Farmers market, small farm, solar panels

Resilience

TransitionCompanioncoverRESILIENCE is the capacity of a system to absorb disturbance and to reorganize while undergoing change, so as to retain essentially the same function, structure, identity, and feedbacks.

From The Transition Companion, by Rob Hopkins, founder of the Transition movement:

Transition as a Fresh Take on Resilience.

Charlie Edwards, in Resilient Nation, a report about resilience written for the think-tank Demos, came up with a description of resilience which is probably the most useful I have found:

“The capacity of an individual, community, or system, to adapt in order to sustain an acceptable level of structure, function, and identity.”

This stresses how adaptability is at the heart of resilience. What would this explanation of resilience look like if we saw the need to be more adaptable not as a challenge but as an opportunity?

In Transition we take Edwards’s definition of resilience further. We look at resilience as more than “sustaining” current models and practices. Rather, in the light of “energetic precariousness,” it becomes a rethink of assumptions about infrastructure and systems that should lead to a more sustainable, resilient, and enriching low-carbon economy.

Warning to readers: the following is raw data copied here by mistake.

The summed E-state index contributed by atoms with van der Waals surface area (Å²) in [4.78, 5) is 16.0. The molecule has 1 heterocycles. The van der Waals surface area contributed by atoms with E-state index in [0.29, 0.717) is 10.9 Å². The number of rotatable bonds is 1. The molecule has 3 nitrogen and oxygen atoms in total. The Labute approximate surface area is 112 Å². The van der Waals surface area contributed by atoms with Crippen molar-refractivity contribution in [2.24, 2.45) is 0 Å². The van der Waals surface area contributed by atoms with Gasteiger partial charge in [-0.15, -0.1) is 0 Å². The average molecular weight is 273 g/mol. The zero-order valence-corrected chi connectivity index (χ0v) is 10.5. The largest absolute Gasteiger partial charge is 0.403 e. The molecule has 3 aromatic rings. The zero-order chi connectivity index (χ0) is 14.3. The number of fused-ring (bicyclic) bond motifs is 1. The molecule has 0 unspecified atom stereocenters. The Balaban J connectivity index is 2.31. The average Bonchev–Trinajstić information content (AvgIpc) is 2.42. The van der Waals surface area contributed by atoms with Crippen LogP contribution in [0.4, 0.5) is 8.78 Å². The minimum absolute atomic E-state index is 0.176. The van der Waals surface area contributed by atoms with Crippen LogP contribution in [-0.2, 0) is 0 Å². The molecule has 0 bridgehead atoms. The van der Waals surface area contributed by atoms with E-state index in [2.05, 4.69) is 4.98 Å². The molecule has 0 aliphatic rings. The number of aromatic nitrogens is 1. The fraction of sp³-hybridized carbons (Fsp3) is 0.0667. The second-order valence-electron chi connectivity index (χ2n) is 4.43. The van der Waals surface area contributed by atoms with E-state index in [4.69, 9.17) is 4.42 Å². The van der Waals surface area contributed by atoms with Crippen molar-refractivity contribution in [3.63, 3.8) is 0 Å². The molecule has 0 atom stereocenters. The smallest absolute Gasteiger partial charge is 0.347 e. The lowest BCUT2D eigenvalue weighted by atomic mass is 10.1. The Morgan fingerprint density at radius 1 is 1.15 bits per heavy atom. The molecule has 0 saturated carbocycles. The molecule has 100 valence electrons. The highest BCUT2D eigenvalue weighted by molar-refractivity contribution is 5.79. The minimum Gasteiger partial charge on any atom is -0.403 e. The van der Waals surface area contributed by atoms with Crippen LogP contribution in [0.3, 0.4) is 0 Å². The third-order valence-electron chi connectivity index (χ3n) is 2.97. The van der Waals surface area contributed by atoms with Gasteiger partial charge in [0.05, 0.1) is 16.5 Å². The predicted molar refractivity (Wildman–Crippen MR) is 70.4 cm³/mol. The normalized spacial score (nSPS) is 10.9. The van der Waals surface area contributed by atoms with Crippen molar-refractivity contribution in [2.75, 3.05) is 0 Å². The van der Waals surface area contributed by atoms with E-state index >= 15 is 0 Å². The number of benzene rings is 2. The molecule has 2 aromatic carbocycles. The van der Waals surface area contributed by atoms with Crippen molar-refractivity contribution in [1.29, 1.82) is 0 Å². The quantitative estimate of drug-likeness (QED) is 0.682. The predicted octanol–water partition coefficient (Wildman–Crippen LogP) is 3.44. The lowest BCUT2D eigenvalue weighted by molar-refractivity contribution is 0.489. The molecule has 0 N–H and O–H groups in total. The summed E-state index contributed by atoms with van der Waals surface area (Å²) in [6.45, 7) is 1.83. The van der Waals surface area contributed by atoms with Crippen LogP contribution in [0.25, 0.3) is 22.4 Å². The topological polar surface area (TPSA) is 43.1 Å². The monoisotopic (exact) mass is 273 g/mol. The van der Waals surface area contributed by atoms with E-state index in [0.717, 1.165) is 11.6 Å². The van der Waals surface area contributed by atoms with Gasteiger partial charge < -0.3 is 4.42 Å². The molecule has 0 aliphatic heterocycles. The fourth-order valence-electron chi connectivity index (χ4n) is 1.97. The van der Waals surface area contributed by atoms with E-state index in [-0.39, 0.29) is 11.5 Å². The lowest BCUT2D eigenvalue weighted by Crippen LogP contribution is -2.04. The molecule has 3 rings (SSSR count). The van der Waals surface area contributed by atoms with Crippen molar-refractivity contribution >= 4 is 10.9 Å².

Making a community more resilient, if viewed as the opportunity for an economic and social renaissance, for a new culture of enterprise and reskilling, should lead to a healthier and happier community, while reducing its vulnerability to risk and uncertainty. In practice, a more adaptable community trains its young people in a wide range of skills, more decisions are taken at the local level, the community owns and manages more of its own assets, and has access to some of the land adjoining it; …Becoming more resilient is a positive and enriching step forward. …

One of the key questions posed about resilience is: “Resilience for what?” Are we building resilience in the face of peak oil and climate change, or of terrorism and pandemics? To weather-related disruptions or interruptions to key supplies? What we see as the greatest potential disruptions will shape our actions. While it is clearly not an either-or situation, I would argue strongly that peak oil, climate change, and the precarious economy are so far reaching and destabilizing that we really must give them precedence, the solutions that arise being markedly different from the disruptions from terror or pandemics….